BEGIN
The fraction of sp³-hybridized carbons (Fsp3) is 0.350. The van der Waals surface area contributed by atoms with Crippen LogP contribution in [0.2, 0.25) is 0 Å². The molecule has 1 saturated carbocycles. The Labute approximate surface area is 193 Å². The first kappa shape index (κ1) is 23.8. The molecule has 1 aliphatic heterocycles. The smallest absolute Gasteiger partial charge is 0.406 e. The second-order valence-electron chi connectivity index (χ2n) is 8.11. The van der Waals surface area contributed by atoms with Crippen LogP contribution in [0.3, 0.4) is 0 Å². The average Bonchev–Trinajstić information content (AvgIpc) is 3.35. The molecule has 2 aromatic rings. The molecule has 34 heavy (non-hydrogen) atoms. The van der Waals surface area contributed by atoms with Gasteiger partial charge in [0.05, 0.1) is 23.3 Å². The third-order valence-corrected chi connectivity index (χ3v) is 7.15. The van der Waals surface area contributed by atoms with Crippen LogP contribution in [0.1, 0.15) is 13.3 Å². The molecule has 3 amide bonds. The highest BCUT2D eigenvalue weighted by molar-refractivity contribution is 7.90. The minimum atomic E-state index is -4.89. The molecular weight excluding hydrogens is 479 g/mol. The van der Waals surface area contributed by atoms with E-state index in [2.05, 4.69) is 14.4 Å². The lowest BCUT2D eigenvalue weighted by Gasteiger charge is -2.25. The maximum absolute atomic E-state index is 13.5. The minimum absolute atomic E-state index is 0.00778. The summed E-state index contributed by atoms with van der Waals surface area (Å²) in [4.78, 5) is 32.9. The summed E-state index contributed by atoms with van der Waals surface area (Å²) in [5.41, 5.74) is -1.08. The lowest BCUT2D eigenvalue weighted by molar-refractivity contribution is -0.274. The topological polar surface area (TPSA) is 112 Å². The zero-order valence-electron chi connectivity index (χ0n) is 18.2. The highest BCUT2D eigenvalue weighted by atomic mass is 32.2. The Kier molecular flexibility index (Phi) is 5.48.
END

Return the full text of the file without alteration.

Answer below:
The fraction of sp³-hybridized carbons (Fsp3) is 0.350. The van der Waals surface area contributed by atoms with Crippen LogP contribution in [0.2, 0.25) is 0 Å². The molecule has 1 saturated carbocycles. The Labute approximate surface area is 193 Å². The first kappa shape index (κ1) is 23.8. The molecule has 1 aliphatic heterocycles. The smallest absolute Gasteiger partial charge is 0.406 e. The second-order valence-electron chi connectivity index (χ2n) is 8.11. The van der Waals surface area contributed by atoms with Crippen LogP contribution in [0.3, 0.4) is 0 Å². The average Bonchev–Trinajstić information content (AvgIpc) is 3.35. The molecule has 2 aromatic rings. The molecule has 34 heavy (non-hydrogen) atoms. The van der Waals surface area contributed by atoms with Gasteiger partial charge in [0.05, 0.1) is 23.3 Å². The third-order valence-corrected chi connectivity index (χ3v) is 7.15. The van der Waals surface area contributed by atoms with Crippen LogP contribution in [0.1, 0.15) is 13.3 Å². The molecule has 3 amide bonds. The highest BCUT2D eigenvalue weighted by molar-refractivity contribution is 7.90. The minimum atomic E-state index is -4.89. The molecular weight excluding hydrogens is 479 g/mol. The van der Waals surface area contributed by atoms with E-state index in [2.05, 4.69) is 14.4 Å². The lowest BCUT2D eigenvalue weighted by Gasteiger charge is -2.25. The maximum absolute atomic E-state index is 13.5. The minimum absolute atomic E-state index is 0.00778. The summed E-state index contributed by atoms with van der Waals surface area (Å²) in [4.78, 5) is 32.9. The summed E-state index contributed by atoms with van der Waals surface area (Å²) in [5.41, 5.74) is -1.08. The lowest BCUT2D eigenvalue weighted by molar-refractivity contribution is -0.274. The topological polar surface area (TPSA) is 112 Å². The zero-order valence-electron chi connectivity index (χ0n) is 18.2. The highest BCUT2D eigenvalue weighted by atomic mass is 32.2. The Kier molecular flexibility index (Phi) is 5.48.